The Subarches page lists all CPU-optimized versions of Funtoo Linux. Find the one that is appropriate for the type of CPU that your system has, and then click on its name in the first column (such as corei7, for example.) You will then go to a page dedicated to that subarch, and the available stage3's available for download will be listed.

For most subarches, you will have several stage3's available to choose from. This next section will help you understand which one to pick.

Which Build?

If you're not sure, pick funtoo-current.

Funtoo Linux has various different 'builds':

BuildDescription
funtoo-currentThe most commonly-selected build of Funtoo Linux. Receives rapid updates and preferred by desktop users.
funtoo-stableEmphasizes less-frequent package updates and trusted, reliable versions of packages over the latest versions.

Which Variant?

If you're not sure, pick standard.

Our "regular" stage3's are listed with a variant of standard. The following variant builds are available:

VariantDescription
standardThe "standard" version of Funtoo Linux
pure64A 64-bit build that drops multilib (32-bit compatibility) support. Can be ideal for server systems.
hardenedIncludes PIE/SSP toolchain for enhanced security. PIE does require the use of PaX in the kernel, while SSP works with any kernel, and provides enhanced security in user-space to avoid stack-based exploits. For expert users.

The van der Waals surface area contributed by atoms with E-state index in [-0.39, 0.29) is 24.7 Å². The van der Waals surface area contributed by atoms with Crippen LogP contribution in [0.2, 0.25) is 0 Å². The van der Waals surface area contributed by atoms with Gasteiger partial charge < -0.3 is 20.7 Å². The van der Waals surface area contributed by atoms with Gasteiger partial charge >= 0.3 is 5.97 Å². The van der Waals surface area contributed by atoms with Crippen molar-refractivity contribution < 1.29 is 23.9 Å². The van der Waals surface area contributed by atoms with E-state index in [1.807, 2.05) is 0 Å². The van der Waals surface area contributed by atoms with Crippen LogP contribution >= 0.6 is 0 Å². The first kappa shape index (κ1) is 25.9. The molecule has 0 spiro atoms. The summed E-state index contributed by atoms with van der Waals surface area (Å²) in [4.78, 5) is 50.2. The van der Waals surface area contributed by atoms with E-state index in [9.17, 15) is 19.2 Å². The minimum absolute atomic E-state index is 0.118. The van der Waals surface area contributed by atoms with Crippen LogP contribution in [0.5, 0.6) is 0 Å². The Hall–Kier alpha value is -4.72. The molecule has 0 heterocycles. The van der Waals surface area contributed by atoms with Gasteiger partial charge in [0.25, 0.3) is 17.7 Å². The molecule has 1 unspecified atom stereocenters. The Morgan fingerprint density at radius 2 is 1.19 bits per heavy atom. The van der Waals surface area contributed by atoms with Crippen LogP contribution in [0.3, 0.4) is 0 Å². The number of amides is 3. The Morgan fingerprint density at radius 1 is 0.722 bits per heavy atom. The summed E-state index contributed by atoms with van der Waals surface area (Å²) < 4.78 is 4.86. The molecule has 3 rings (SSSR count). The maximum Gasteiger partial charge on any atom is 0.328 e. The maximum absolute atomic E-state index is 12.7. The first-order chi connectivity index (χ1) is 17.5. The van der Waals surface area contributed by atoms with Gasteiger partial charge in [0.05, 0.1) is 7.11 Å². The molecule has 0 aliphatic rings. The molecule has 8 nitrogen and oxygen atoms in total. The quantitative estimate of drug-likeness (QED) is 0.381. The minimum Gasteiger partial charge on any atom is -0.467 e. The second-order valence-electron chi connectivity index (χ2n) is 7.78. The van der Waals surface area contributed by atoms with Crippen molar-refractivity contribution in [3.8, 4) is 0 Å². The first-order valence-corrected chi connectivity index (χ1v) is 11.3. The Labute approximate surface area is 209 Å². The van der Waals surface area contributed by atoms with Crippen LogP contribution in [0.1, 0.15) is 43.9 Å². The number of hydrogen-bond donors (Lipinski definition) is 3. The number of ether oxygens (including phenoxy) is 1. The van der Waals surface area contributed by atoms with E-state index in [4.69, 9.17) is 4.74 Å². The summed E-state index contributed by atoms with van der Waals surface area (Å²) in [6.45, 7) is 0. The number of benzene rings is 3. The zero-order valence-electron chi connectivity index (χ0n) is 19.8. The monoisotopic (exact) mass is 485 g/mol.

Download the Stage3

Once you have found the stage3 that you would like to download, use wget to download the Stage 3 tarball you have chosen to use as the basis for your new Funtoo Linux system. It should be saved to the /mnt/funtoo directory as follows:

# cd /mnt/funtoo
# wget http://build.funtoo.org/funtoo-current/x86-64bit/generic_64/stage3-latest.tar.xz

Note that 64-bit systems can run 32-bit or 64-bit stages, but 32-bit systems can only run 32-bit stages. Make sure that you select a Stage 3 build that is appropriate for your CPU. If you are not certain, it is a safe bet to choose the generic_64 or generic_32 stage. Consult the Subarches page for more information.

Once the stage is downloaded, extract the contents with the following command, substituting in the actual name of your stage 3 tarball:

# tar xpf stage3-latest.tar.xz
Important

It is very important to use tar's "p" option when extracting the Stage 3 tarball - it tells tar to preserve any permissions and ownership that exist within the archive. Without this option, your Funtoo Linux filesystem permissions will be incorrect.